Credit Card News

Credit Card News

The total amount of American families that carried any amount of debt slipped between 2007 and 2010, according to the latest Federal Reserve Board Survey of Consumer Finances. In all, just 74.9 percent of families nationwide said they had any kind of outstanding debt at the end of 2010, down from 77 percent in 2007.

Many companies are now rolling out or testing their own versions of mobile wallet programs that allow consumers to use their smartphones as they would their credit cards, making use of near-field communications technology to complete purchases without swiping. But one of the world's best-known tech giants has largely stayed out of the game to this point, and some experts now believe that won't last much longer, according to a report from the New York Times.

While cash remains the most popular purchasing method overall, that is no longer the case when it comes to in-store retail purchases, according to new data from Javelin Strategy and Research. Debit and credit are now the most used purchasing methods when it comes to point of sale retail purchases, with debit coming in first and credit lagging only slightly behind.

The amount of revolving credit carried by consumers in April fell 4.8 percent on a year-over-year basis, after spiking somewhat in the month of March, according to the latest statistics on consumer credit issued by the Federal Reserve Board. Revolving credit is typically considered to be any balance that can be added to or subtracted from between one month and another, and is most commonly associated with credit cards.

New data from the Conference Board shows that consumer confidence declined in May, due largely to economic factors that are hurting Americans' ability to grow their incomes, according to a report from Fitch Ratings.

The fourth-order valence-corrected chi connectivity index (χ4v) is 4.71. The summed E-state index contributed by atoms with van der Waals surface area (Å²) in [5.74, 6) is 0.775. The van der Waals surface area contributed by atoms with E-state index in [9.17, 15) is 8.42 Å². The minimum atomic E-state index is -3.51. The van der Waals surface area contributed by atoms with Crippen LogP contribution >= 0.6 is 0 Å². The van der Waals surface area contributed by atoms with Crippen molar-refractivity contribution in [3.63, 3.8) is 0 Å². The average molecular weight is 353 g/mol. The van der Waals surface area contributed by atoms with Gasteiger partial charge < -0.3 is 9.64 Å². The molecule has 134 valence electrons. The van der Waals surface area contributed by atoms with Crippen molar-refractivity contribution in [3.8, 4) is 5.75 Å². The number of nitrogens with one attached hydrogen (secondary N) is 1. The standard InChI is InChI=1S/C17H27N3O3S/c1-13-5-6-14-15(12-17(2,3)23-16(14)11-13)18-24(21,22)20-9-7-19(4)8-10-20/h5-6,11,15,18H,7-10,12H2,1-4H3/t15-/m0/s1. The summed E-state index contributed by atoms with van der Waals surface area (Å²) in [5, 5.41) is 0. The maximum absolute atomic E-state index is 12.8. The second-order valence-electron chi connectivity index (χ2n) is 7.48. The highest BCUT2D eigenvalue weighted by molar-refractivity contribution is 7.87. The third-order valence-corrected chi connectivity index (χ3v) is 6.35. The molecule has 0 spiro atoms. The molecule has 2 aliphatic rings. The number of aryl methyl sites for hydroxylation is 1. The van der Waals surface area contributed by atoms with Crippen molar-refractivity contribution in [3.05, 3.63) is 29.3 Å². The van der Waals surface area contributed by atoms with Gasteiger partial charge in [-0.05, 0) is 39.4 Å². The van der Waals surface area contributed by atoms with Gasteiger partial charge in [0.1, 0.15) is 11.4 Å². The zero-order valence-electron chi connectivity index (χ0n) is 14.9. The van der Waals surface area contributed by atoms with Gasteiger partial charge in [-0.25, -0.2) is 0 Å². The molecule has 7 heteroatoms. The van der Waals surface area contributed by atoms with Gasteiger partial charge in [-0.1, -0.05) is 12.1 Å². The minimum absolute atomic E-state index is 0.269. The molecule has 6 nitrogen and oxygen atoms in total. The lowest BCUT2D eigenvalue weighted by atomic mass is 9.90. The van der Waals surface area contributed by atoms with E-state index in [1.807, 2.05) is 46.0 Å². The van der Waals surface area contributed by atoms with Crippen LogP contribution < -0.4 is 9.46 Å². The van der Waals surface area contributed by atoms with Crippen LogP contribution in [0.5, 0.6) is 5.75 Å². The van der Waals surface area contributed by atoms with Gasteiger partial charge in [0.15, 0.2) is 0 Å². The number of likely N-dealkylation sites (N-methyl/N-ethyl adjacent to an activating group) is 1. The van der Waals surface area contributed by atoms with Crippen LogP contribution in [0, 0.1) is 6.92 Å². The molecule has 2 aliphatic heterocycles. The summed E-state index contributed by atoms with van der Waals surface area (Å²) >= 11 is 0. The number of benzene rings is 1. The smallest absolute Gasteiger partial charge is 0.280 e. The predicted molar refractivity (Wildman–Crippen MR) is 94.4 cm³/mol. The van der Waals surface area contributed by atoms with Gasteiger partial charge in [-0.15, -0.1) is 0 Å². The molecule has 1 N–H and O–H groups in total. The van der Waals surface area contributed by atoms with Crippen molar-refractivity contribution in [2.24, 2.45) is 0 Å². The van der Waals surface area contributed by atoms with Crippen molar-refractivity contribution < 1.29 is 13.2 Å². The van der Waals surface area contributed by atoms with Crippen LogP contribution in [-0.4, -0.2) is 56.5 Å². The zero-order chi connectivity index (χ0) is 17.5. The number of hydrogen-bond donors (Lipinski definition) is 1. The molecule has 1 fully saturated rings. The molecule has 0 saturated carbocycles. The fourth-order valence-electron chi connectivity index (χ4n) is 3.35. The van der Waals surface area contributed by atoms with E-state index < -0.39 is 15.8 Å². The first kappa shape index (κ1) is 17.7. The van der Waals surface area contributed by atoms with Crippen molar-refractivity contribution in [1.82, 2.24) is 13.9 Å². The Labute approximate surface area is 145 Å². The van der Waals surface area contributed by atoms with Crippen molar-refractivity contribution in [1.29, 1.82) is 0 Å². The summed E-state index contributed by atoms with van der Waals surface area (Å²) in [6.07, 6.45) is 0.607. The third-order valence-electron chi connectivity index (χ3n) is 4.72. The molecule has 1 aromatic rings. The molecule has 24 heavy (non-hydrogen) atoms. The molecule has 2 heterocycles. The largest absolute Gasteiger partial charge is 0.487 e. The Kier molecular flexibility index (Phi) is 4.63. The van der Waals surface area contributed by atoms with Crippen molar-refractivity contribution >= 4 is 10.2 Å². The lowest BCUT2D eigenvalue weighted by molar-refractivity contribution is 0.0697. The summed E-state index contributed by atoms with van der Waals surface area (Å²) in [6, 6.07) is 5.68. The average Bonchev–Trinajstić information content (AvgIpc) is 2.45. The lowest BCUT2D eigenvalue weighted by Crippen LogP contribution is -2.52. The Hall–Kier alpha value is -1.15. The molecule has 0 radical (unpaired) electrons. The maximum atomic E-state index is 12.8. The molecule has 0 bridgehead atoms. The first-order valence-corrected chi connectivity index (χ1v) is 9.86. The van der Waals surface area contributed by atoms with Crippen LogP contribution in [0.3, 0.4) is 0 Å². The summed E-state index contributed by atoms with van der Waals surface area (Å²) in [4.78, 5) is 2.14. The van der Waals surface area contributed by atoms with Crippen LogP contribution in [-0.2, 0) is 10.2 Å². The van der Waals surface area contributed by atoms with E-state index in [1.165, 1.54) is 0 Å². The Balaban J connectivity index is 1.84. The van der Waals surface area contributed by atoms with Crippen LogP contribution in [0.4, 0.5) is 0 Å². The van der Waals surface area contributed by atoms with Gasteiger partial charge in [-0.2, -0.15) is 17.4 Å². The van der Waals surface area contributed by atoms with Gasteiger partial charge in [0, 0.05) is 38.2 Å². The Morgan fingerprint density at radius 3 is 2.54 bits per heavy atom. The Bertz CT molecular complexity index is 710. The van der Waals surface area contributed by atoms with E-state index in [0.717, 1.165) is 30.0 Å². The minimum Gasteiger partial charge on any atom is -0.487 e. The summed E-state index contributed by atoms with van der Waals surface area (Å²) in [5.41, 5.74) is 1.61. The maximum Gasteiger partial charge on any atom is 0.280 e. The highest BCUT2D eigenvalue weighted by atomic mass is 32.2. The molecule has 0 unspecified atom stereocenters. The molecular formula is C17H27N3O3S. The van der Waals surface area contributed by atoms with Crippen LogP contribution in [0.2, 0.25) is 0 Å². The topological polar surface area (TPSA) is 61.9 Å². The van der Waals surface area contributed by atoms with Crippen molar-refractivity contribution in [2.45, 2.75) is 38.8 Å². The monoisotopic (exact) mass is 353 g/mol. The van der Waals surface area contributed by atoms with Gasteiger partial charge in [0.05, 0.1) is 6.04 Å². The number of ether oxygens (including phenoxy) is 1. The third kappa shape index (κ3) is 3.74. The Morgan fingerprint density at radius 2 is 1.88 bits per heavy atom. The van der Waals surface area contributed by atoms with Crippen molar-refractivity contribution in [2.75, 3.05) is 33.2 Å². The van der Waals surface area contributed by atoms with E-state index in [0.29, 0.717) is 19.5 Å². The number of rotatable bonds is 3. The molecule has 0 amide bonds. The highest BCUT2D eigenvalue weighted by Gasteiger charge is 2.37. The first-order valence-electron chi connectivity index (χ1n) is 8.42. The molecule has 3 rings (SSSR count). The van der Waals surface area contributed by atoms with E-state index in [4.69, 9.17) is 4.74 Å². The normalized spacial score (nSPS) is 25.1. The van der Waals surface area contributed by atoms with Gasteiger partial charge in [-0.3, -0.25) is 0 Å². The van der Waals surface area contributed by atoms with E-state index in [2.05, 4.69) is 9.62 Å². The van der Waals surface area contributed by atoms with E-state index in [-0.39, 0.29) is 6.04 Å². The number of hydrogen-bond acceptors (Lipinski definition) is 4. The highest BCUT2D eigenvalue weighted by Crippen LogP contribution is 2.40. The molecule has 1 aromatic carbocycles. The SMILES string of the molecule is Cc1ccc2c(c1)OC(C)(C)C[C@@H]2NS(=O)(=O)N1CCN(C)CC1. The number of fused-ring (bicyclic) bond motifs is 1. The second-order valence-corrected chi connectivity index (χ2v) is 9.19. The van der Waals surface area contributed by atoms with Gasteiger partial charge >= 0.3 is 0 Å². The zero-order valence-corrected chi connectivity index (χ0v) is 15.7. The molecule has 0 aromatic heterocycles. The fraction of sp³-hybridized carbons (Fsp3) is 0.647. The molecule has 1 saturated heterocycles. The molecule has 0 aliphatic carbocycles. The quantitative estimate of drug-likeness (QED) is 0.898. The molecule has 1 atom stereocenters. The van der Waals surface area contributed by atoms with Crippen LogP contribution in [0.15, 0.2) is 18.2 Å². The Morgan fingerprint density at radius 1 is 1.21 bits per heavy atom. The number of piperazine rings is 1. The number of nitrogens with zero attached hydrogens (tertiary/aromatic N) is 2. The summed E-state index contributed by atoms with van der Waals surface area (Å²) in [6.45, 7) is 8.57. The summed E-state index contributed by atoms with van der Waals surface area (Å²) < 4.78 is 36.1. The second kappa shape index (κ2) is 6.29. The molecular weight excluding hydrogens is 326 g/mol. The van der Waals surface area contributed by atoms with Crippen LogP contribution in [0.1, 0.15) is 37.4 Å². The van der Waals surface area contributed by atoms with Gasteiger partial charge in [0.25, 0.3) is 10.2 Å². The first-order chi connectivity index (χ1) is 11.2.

Mobile wallet systems work by having consumers load their payment information into a smartphone embedded with near-field communications technology, then use that as a means of making a purchase instead of swiping their card the old-fashioned way. That physical disconnect might be problematic for some, according to a report from the Hartford Courant.

Mobile credit card payment processing systems and digital wallets are the latest focus for many companies that are trying to link card use with smartphones and other portable devices, and are expected to drastically change the way in which consumers conduct day-to-day transactions in the next few years, according to a report from the trade group news site the National Association of Convenience Stores Online.

The total number of new credit cards issued in the U.S. last year rose by more than 20 percent from the amount seen in 2010, driven largely by continued extension of new accounts to borrowers with subprime credit ratings, according to the latest data from the credit reporting bureau TransUnion. In all, 24.2 percent of new credit cards were issued to consumers with low credit ratings in 2011, up from the 21.8 percent seen the year prior.

Isis - the near-field communications-enabled smartphone purchasing service from AT&T, T-Mobile and Verizon Wireless - recently announced that it had reached an agreement to work with American Express as it pushes the payment platform toward a pilot test later this year, according to a report from TIME Techland. Now, consumers with cards issued by AmEx will be able to use them when making a purchase through Isis.

Of the large number of comments about credit card lenders posted online, it turns out the majority of these are actually positive, according to new research from the social media data firm DigitalMR. In all, some 67 percent of all comments made about credit card lenders online - such as on various social networking platforms or open forums - show that consumers feel positive about their issuer's customer service experience.